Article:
New regulations for professional and hobbyist drone operators have been highlighted at the UNC Conference in Fornebu, Norway, with individual presentations and reports from the event (in Norwegian) made available on the UAS Norway website (https://www.uasnorway.no/unc-2019-dronene-er-pa-plass-for-politipatruljene/).
According to senior legal adviser Tom Egil Herredsvela and flight operations inspector Stensby Bogan from the Unmanned Aviation Section of the Civil Aviation Authority, the following new regulations have been announced:
- All drone pilots operating a drone weighing over 250 grams and/or a drone with sensor must register their drone with the Civil Aviation Authority so that it is identifiable.
- There will no longer be any difference between hobby and professional operations. Everyone will adhere to the same regulations.
- Drones weighing less than two kilos can be operated up to 50 meters from humans. Drones under four kilos can be operated as close as five meters under certain conditions.
- In the new rules, drone operations are divided into “open” and “specific” categories. Many of today’s commercial (RO1) operators will fall into the “open” – or visual line of sight (VLOS) category – which is divided into three subcategories: A1, A2 and A3, with different training and exam regimes.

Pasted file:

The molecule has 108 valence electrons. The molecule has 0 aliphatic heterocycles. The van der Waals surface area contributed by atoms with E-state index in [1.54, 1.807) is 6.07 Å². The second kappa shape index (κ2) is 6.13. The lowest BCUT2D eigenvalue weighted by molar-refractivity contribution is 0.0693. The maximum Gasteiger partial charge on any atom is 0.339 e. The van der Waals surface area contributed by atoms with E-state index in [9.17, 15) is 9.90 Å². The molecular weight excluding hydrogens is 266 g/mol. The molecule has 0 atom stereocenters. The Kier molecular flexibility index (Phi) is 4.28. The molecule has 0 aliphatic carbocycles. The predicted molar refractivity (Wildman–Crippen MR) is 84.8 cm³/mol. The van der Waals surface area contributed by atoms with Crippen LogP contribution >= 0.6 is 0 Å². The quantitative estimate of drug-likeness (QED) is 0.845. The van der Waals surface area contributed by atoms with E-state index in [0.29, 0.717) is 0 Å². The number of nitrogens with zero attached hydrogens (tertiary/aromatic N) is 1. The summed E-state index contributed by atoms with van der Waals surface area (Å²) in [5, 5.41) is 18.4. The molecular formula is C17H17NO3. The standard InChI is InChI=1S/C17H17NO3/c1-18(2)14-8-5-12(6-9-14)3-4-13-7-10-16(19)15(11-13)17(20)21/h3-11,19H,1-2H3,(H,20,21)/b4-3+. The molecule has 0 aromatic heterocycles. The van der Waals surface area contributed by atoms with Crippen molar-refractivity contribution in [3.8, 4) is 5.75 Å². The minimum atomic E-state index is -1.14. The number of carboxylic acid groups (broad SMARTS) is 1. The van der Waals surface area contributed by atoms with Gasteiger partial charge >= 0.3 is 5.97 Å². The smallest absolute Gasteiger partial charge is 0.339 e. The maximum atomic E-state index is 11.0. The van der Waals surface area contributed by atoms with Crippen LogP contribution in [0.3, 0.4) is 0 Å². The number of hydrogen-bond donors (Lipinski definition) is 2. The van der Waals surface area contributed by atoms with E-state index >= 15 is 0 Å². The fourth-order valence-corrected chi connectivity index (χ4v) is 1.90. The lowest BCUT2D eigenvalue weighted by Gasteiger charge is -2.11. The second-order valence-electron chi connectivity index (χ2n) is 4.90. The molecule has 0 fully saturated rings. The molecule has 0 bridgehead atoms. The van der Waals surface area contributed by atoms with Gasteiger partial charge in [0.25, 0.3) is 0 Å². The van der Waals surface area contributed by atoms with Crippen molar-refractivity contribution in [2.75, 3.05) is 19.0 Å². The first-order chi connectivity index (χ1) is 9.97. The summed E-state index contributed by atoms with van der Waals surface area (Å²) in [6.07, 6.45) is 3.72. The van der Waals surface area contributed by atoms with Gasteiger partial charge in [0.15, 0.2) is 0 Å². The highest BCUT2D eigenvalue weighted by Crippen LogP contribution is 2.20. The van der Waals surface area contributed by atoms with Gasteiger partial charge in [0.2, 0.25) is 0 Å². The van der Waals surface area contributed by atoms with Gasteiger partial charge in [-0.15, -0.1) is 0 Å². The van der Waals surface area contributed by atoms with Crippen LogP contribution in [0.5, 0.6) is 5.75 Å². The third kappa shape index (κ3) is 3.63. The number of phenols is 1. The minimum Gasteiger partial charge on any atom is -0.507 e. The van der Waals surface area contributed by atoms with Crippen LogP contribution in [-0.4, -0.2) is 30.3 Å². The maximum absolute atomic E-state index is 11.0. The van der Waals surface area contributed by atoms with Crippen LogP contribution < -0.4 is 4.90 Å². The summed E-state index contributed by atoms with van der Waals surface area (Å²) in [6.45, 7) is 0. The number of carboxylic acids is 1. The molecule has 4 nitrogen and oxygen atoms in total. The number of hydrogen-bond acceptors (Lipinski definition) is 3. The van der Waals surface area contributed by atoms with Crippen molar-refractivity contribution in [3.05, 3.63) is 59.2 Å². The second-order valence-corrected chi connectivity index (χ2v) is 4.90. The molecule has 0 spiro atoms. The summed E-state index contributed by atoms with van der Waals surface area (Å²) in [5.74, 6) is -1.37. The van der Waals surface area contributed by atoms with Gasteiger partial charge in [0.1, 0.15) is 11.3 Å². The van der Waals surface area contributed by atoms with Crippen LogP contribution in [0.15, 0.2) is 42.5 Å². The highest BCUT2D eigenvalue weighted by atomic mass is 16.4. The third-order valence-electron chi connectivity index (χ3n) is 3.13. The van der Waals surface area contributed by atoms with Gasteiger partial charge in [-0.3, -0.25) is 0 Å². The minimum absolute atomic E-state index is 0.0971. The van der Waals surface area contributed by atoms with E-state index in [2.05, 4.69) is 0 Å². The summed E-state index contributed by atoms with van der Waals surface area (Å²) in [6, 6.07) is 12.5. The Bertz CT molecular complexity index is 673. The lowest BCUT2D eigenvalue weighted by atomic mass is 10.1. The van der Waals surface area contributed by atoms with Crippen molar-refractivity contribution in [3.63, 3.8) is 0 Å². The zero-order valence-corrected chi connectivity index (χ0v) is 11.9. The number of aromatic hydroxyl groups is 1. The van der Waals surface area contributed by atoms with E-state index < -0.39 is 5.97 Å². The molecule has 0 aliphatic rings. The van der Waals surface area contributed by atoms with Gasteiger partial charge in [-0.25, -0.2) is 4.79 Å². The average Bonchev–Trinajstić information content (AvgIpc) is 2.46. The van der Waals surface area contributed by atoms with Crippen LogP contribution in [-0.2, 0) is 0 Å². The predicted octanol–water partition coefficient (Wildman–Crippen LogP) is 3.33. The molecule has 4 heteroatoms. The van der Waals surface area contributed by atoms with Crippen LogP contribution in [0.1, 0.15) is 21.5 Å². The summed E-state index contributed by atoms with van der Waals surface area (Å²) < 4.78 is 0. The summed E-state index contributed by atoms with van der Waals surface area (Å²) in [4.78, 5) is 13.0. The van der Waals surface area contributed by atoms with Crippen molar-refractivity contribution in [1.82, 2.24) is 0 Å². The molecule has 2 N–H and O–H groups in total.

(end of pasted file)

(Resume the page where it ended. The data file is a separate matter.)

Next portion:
- Later there will also be a “certified” category for high risk operations.
Operators flying VLOS operations will be permitted to fly a maximum of 120 meters above the ground with drones under 25 kilos. In general, there is no operator permit requirement when flying in an open category, says Herredsvela. But the distance between the drone operator and people not taking part in the operation will be determined by the weight of the drone.
As operators will now be allowed to fly closer to people, some of the operators certified as RO2 and RO3 operators can today operate in the “open” category. If a beyond visual line of sight (BVLOS) approval is required the operation falls into the “specific” category. “In this category, which is for higher-risk drone flying, a risk analysis must be conducted and applied for to get the operation of the Civil Aviation Authority. This is no different than applying for an RO2 permit today,” according to the conference report.
“LUC” operations will be authorized to be self-certified, similar to today’s RO3 category.
The regulations will apply from 1 July 2020, but there will be a transitional period of one year, during which operators can fly in accordance with current regulations.
Meanwhile, the number of drone operators in Norway will climb to 460,000 in 2019, according to Ola Gaute Askheim of Norwegian consultancy Opinion. In 2018, the agency estimated that 56,000 Norwegians would acquire a drone within the next 12 months and this forecast has proved to be 100 per cent accurate. The agency is predicting between 50,000 and 60,000 operators will buy new drones over the next year and up to 930,000 are currently considering buying drones.
The most important thing is that the industry is commercially self-reliant, said Transport Minister Jon Georg Dale at the opening of the event. The state must facilitate sensible regulatory measures and opportunities for testing, but finding a commercial basis that gives room for growth is the industry’s responsibility. This must be a new industry, not a costly expense for the state, he told delegates.
(Image: PatrickL / Shutterstock.com)